Connoisseurship is an elusive concept. What makes wealthy and refined collectors tick? Where does their obsession for the object come from? The Gulbenkian Foundation in Lisbon celebrates the 150th birthday of founder Calouste Gulbenkian’s birth with a show “A Gosta pela Arte Islâmica” that tries to answer those questions.
It seems somewhat surprising that not a single one of Leonardo da Vinci’s several thousand drawings had ever been exhibited in Hong Kong, but that was apparently the case until the opening of the “Art and Science, Then and Now” exhibition, running at the City University of Hong Kong Exhibition Gallery through 15 December.
When psychedelic rock music came to Southeast Asia via American GIs during the Vietnam War, it greatly influenced the music scene in Cambodia. Cambodian Rock Band, a new play running in Chicago through May 12 celebrates this resulting music that not only abruptly went away in 1975, but for the most part hasn’t been performed since then. Playwright Lauren Yee centers her story around the interaction of fictional band called The Cyclos with the very real person who directed the terror of the Tuol Sleng torture center, a former school that was converted in a prison during the reign of the Khmer Rouge. Only seven people survived Tuol Sleng.
Literature comes in many forms; sometimes it is sung.
Film can tell a lot about a place and time, but not many film industries have gone through as much change as China’s. Not only has the Chinese film industry transformed as the politics of the country have changed from the years of silent movies to the Communist era, but records of the pre-Mao era largely succumbed to political movements like the Cultural Revolution, which outlawed everything old and western. It’s a miracle that film advertisements and movie magazines from the period survived at all, and in his new book, film critic and historian Paul Fonoroff presents a stunning collection of 590 illustrations, mainly movie magazine covers, that he found in Hong Kong and in flea markets around Southeast Asia.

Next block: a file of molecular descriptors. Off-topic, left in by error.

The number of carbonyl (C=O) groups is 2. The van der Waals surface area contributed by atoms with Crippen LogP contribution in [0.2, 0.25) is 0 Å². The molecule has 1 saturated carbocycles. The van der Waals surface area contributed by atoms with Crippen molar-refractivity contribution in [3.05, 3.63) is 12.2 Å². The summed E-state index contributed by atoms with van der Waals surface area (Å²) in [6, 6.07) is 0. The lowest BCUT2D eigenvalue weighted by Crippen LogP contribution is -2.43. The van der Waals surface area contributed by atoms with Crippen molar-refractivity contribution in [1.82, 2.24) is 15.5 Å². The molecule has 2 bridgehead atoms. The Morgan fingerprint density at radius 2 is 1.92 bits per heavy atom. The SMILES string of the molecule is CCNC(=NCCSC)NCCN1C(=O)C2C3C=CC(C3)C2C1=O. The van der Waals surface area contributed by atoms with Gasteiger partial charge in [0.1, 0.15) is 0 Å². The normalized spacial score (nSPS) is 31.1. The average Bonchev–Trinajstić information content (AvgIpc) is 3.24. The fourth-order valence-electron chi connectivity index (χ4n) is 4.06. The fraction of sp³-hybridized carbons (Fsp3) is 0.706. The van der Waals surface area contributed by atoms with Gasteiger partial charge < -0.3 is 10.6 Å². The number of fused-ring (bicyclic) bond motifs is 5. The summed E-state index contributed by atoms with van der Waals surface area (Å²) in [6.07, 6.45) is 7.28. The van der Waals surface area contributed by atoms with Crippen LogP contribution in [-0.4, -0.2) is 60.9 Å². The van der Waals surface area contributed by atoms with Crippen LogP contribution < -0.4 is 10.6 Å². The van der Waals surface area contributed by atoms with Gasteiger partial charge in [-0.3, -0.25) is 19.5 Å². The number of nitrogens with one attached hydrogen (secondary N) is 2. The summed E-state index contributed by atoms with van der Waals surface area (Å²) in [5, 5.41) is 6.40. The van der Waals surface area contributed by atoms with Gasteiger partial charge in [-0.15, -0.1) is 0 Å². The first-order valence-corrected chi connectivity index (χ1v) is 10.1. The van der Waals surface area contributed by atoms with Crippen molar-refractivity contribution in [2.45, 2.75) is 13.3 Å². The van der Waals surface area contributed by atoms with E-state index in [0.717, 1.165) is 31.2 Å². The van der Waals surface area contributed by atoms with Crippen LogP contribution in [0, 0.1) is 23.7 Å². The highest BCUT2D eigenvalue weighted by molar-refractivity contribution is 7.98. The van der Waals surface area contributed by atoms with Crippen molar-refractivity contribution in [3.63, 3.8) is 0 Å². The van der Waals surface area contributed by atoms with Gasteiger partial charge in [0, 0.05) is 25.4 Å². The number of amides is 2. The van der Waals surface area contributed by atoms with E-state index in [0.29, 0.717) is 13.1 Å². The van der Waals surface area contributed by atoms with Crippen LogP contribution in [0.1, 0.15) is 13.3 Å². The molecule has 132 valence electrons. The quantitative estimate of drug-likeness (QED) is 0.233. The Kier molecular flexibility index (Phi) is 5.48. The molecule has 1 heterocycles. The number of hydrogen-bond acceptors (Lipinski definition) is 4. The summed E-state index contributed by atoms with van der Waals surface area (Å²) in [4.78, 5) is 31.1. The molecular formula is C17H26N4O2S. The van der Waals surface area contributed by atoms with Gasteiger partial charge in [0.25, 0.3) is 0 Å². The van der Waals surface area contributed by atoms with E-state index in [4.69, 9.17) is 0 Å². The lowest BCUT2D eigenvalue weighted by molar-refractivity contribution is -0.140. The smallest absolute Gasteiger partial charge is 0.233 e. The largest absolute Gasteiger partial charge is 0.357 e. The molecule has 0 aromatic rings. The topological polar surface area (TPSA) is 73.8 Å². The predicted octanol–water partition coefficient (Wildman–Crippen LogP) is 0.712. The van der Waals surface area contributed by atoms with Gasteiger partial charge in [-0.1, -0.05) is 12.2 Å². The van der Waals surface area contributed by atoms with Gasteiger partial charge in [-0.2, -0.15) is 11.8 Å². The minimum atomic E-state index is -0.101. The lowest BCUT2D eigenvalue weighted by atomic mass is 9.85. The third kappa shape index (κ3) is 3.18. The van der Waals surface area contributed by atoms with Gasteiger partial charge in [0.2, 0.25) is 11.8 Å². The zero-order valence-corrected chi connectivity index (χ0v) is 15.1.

The vast majority of silverware in Thailand does not possess any reign or maker’s mark or other indicator as to date or place of manufacture. Most of the marks found are Chinese “chop marks”, stamped onto the underside of the silver object, perhaps with the aim of validating authenticity. Sometimes, the Chinese characters were transliterated into Thai from the Chaozhou dialect although this never became common practice.
Western complaints about Chinese-manufactured copies are nothing new. In 1801, a certain Captain John E Swords approached Gilbert Stuart to purchase a copy of the painter’s famous portrait of George Washington. Stuart, who had burned before, extracted a promise from Swords as a condition of the sale that he would have no further copies executed.